There are three great Chinatown areas in New York: Bensonhurst, Flushing, and Lower Manhattan. The last one is mine. I've been going there for years and it's barely changed. If we are lucky we never will.
Like the restaurant to which it is most often compared, Ping's, this is a very high class Chinese banquet restaurant specializing in extremely fresh seafood. As in, the fishes are swimming around in aquariums and are bumped off when you order them. If all you got was seafood at Fuleen, though, you would be missing out: the biggest difference between it and it's rival is the presence of fabulous meat dishes, such as soy sauce baby chicken and a fine version of Peking duck.
Some of the best jerky you'll ever eat comes from this obscure Chinatown storefront. It's not grossly chewy and smoky, but rather more like a fruit roll-up. The biggest reason for its excellence, I think, can be found in the fact that pork jerkies, rather than beef, are the name of the game here. Cured pork just tastes better than beef, as anyone who ever ate bacon will tell you.
You can have three guesses what you should order at Peking Duck House, and here's a hint: it's not egg foo yung. A specialist in one (very difficult) dish, this is the place to go for laquered, slow-roasted pekin ducks, ceremonially sliced and served on a large platter, and accompanied by soft crepes, plum sauce, and scallions. Don't bother asking for a menu.
Chinatown offers some of the most authentic regional food to be found in America. But you won't find it at Wo Hop, possibly the greatest remaining bastion of old-school, Cantonese-American working class food left in New York. Here still may be found the chow mein, lobster cantonese, spare ribs, and egg foo yung which defined Chinese food to four generations of New Yorkers. You can make that a fifth, as the young people still drink and get an urge late at night for the Chinese food of childhoods.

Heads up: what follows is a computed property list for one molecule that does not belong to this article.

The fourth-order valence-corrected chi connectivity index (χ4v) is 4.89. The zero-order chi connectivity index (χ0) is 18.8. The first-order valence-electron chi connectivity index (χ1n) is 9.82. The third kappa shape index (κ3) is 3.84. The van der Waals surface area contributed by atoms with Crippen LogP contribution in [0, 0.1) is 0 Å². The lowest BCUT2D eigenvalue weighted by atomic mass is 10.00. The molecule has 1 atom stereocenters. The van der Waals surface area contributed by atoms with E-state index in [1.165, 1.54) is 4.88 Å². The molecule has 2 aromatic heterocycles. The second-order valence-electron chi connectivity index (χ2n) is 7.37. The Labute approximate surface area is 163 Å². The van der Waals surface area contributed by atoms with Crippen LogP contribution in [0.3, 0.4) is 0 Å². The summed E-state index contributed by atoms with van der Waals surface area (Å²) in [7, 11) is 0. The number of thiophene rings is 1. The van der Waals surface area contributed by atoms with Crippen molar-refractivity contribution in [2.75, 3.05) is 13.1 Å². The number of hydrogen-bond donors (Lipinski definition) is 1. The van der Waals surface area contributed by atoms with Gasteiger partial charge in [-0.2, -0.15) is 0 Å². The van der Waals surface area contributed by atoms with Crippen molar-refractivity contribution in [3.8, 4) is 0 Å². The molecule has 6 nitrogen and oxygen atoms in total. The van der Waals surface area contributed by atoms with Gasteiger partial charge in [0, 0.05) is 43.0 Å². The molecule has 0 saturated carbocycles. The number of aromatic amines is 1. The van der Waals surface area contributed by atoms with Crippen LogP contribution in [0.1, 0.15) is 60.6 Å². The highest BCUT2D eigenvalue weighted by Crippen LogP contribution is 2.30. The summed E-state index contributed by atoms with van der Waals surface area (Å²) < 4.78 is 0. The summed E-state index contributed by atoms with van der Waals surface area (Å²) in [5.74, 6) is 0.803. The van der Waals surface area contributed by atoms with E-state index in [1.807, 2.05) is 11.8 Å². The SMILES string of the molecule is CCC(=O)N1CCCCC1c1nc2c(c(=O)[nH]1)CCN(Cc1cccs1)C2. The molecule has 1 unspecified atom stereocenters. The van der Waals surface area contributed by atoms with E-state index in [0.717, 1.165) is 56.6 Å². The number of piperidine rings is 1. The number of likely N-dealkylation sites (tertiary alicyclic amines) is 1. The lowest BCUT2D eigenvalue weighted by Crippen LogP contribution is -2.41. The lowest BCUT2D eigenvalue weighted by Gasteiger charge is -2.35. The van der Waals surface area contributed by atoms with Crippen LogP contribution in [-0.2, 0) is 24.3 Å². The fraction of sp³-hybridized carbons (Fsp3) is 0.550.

Famous as a late-night chef hang because of its late hours, the fact is that the best thing here, the crunchy pork, is really only good for the early part of the day. Many late night visitors underestimate the place as a result. Of course, the Cantonese menu, consisting of things that don't hang in the window, is also well worth a trip.
Widely considered the best Shanghai-style restaurant in New York, Shang Hai Cuisine crosses the finish line against a strong field: just on the same block can be found stalwarts Nice Green Bo, Joe's Shanghai, and 456 Shanghai within a few hundred feet. All have their strengths, but a Shanghai restaurant is judged by its siu lim bao (juicy buns) and the ones at Shang Hai Cuisine rock: the dough is thin and the meat coarse, the broth both unctuous and flavorful. Run don't walk.
It's a touchstone for cheap-eats mavens because of its outrageously cheap (and outrageously good) stuffed buns, but the real attraction here ought to be the char siu (Cantonese roast pork) which is the best in Chinatown by far. Look out, too, for the rare "flattened duck," which looks exactly like it sounds; although the regular Cantonese roast duck is excellent, this version, semi-cured and concentrated, brings it to another level.
The eternal debate lingers: Wo Hop or Hop Kee? The two restaurants are in fact almost indistinguishable, and to make matters even more confusing, they are right next to each other on Mott Street. If pressed, I would say that Wo Hop does the classic Cantonese-American dishes better, and Hop Kee the (slightly) newer dishes, like spicy salt pork chops, or black bean crabs. Neither restaurant can really be said to cater to Chinese customers, but there is a legendary Chinese menu unavailable to English speakers. Bring a translator!
This is gourmet Chinese banquet food at its best, or at least the best you're likely to find in Manhattan. (Ping has an even better restaurant in Queens.) A rare chef-driven Chinatown restaurant, Ping's serves very fresh, very exotic, and very expensive dishes to discerning customers. Winter melon, fresh abalone, seafood stuffed shrimp, flounder two ways: you can find a lot to love at Ping's. Don't bother with the dim sum. It's good but no better than many other places, and the seafood here is nonpareil.
A relatively recent addition to Manhattan's Chinatown, XO represents the current state of Hong Kong cooking, as opposed to the antiquated and Americanized Cantonese food to be found at the Wo Hops and Hop Kees of the world. The size and range of the menu is astounding, and only a large, hungry group can hope to even get a sampling of its riches. Not all modern Hong Kong food is great, but it's all different, and some dishes, like squab or baked giant shrimp over rice, will make you thing twice about going back to the old ways.